14. I always tell my 9yo daughter that she's beautiful, but she gets dressed for church or her hair is done, I tell her she's "extra pretty". On the VERY RARE occasion I wear make up, I tell her I look extra pretty w/ it b/c I'm pretty anyway. BTW, I LOVE YOUR BLOG! I tell her I love her every day when she goes to school, goes to bed etc.

  15. This kind of terrifies me. My daughter isn't even born yet, and already I feel like the world is out to get her!

    Honestly though, just the fact that you are thinking about these things already probably puts you head and shoulders ahead of the game. Your girls are so lucky to have you and Lolly!

  16. Gosh she is such a cutie! I just love your blog and your writing–I still think the Bambi nuggets post is my favorite by far, though πŸ˜‰

    I am not a childhood development expert by any means, but it is a great area of interest to me and I read a lot about body image issues with young kids, how to encourage high self-esteem, etc. Now I don't know your family personally (obviously) and I don't know how you talk to/with your children, but a common issue with this body image/looks and self-esteem issue often is linked to how parents talk about their *own* bodies/looks. I've heard so many times that people never talk negatively about their child's body/looks (which I assume is the case in your household because you guys appear to be awesome parents), so they can't understand why their child is self-conscious (especially at young ages before they have school peers, etc.). However, usually there is a link to parental body image/self-esteem in regards to their looks. Your writing is obviously intended to be humorous, but it definitely is self-deprecating at times. Kids pick up on that kind of thing. Now, I don't know if you talk in real life the same way that you write here about your looks, fashion, etc., but it might be something to pay attention to? Even small comments like "This shirt makes me look dumb" or "My face is creepy" can really resonate with kids who then begin to think that their clothing and looks are tied to what people will think about them.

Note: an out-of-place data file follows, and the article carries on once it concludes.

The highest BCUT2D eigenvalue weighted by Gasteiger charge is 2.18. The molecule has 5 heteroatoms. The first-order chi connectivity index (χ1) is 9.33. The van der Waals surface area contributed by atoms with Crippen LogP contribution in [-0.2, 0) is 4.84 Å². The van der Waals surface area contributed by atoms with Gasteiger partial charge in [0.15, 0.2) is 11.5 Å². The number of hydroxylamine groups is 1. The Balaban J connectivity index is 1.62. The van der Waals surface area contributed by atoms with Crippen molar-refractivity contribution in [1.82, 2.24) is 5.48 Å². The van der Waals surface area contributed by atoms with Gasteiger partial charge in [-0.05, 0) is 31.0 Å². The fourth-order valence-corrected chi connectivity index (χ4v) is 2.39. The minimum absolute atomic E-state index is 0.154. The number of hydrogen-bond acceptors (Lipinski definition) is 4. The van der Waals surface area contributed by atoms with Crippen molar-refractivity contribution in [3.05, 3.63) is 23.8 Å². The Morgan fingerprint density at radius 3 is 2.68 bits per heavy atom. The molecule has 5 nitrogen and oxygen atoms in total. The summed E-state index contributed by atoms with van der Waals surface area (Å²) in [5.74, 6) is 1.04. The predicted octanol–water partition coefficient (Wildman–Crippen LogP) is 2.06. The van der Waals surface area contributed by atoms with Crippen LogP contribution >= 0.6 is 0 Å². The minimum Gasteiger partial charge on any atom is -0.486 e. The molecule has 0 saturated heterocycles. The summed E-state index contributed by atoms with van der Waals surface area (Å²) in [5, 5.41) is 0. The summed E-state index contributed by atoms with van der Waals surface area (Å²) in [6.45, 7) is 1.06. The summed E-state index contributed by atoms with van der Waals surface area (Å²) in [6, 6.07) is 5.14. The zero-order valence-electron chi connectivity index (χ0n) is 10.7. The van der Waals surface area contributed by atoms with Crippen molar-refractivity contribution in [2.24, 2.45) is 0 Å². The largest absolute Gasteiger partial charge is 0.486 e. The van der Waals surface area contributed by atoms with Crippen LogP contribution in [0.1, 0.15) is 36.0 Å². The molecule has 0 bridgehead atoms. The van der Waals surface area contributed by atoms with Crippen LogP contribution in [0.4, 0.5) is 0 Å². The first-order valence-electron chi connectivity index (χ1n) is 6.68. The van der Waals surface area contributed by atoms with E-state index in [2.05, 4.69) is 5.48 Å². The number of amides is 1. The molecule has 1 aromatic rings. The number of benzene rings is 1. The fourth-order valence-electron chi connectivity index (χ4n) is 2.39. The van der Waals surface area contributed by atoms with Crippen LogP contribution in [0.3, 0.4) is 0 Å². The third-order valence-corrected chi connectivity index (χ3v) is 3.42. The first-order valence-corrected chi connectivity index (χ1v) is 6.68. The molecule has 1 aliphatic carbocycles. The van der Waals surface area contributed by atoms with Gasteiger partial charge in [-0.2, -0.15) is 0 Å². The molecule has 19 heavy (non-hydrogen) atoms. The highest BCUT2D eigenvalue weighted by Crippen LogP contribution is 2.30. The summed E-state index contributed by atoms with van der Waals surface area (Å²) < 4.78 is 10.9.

This article is more in reference to parental dieting, but I think you can see the parallels:

    I also second the HuffPost article posted above re: how to talk to little girls. It's a good one!

  17. One more thing: while I do understand the reasoning behind telling girls that they are pretty no matter what, the emphasis on the "pretty" should be kept in check. There should be some kind of discussion about how pretty is just one characteristic out of many things and that being pretty doesn't make you better or worse than anyone else. Eventually girls/women will realize that someone won't think they are pretty or that someone else is more pretty than they are, and that shouldn't come as a blow. If "pretty" isn't held up as something important, then it won't matter if they think that term doesn't apply to them. Hard to do in our looks-obsessed culture, but it's worth a shot at de-emphasizing, in my opinion.